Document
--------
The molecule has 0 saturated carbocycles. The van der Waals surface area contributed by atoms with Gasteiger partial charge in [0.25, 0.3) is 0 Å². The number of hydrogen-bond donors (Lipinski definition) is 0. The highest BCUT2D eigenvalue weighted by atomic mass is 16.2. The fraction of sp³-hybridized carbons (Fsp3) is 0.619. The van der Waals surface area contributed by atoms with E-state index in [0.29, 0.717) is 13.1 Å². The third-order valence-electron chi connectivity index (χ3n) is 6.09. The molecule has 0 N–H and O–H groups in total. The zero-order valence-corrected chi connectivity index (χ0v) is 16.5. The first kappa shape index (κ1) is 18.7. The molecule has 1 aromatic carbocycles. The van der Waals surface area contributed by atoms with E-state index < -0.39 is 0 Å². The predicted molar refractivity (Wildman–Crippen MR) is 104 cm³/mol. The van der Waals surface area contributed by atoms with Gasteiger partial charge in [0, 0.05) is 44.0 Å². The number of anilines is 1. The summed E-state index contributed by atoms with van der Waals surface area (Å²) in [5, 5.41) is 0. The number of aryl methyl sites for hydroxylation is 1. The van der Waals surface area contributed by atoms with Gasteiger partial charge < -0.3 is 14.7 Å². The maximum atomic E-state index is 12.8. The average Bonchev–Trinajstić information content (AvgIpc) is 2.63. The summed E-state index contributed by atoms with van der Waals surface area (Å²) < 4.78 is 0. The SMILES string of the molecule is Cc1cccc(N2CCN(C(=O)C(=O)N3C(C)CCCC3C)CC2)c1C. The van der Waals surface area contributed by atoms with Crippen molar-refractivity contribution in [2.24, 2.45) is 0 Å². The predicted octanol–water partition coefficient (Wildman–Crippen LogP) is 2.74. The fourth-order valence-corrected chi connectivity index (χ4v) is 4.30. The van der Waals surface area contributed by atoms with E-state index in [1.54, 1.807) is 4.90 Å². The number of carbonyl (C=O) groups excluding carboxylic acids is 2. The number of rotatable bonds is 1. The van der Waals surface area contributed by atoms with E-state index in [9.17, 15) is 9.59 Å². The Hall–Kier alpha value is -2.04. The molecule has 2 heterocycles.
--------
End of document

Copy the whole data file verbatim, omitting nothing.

The molecule has 0 saturated carbocycles. The van der Waals surface area contributed by atoms with Gasteiger partial charge in [0.25, 0.3) is 0 Å². The number of hydrogen-bond donors (Lipinski definition) is 0. The highest BCUT2D eigenvalue weighted by atomic mass is 16.2. The fraction of sp³-hybridized carbons (Fsp3) is 0.619. The van der Waals surface area contributed by atoms with E-state index in [0.29, 0.717) is 13.1 Å². The third-order valence-electron chi connectivity index (χ3n) is 6.09. The molecule has 0 N–H and O–H groups in total. The zero-order valence-corrected chi connectivity index (χ0v) is 16.5. The first kappa shape index (κ1) is 18.7. The molecule has 1 aromatic carbocycles. The van der Waals surface area contributed by atoms with E-state index < -0.39 is 0 Å². The predicted molar refractivity (Wildman–Crippen MR) is 104 cm³/mol. The van der Waals surface area contributed by atoms with Gasteiger partial charge in [0, 0.05) is 44.0 Å². The number of anilines is 1. The summed E-state index contributed by atoms with van der Waals surface area (Å²) in [5, 5.41) is 0. The number of aryl methyl sites for hydroxylation is 1. The van der Waals surface area contributed by atoms with Gasteiger partial charge < -0.3 is 14.7 Å². The maximum atomic E-state index is 12.8. The average Bonchev–Trinajstić information content (AvgIpc) is 2.63. The summed E-state index contributed by atoms with van der Waals surface area (Å²) < 4.78 is 0. The SMILES string of the molecule is Cc1cccc(N2CCN(C(=O)C(=O)N3C(C)CCCC3C)CC2)c1C. The van der Waals surface area contributed by atoms with Crippen molar-refractivity contribution in [2.24, 2.45) is 0 Å². The predicted octanol–water partition coefficient (Wildman–Crippen LogP) is 2.74. The fourth-order valence-corrected chi connectivity index (χ4v) is 4.30. The van der Waals surface area contributed by atoms with E-state index in [1.54, 1.807) is 4.90 Å². The number of carbonyl (C=O) groups excluding carboxylic acids is 2. The number of rotatable bonds is 1. The van der Waals surface area contributed by atoms with E-state index in [9.17, 15) is 9.59 Å². The Hall–Kier alpha value is -2.04. The molecule has 2 heterocycles.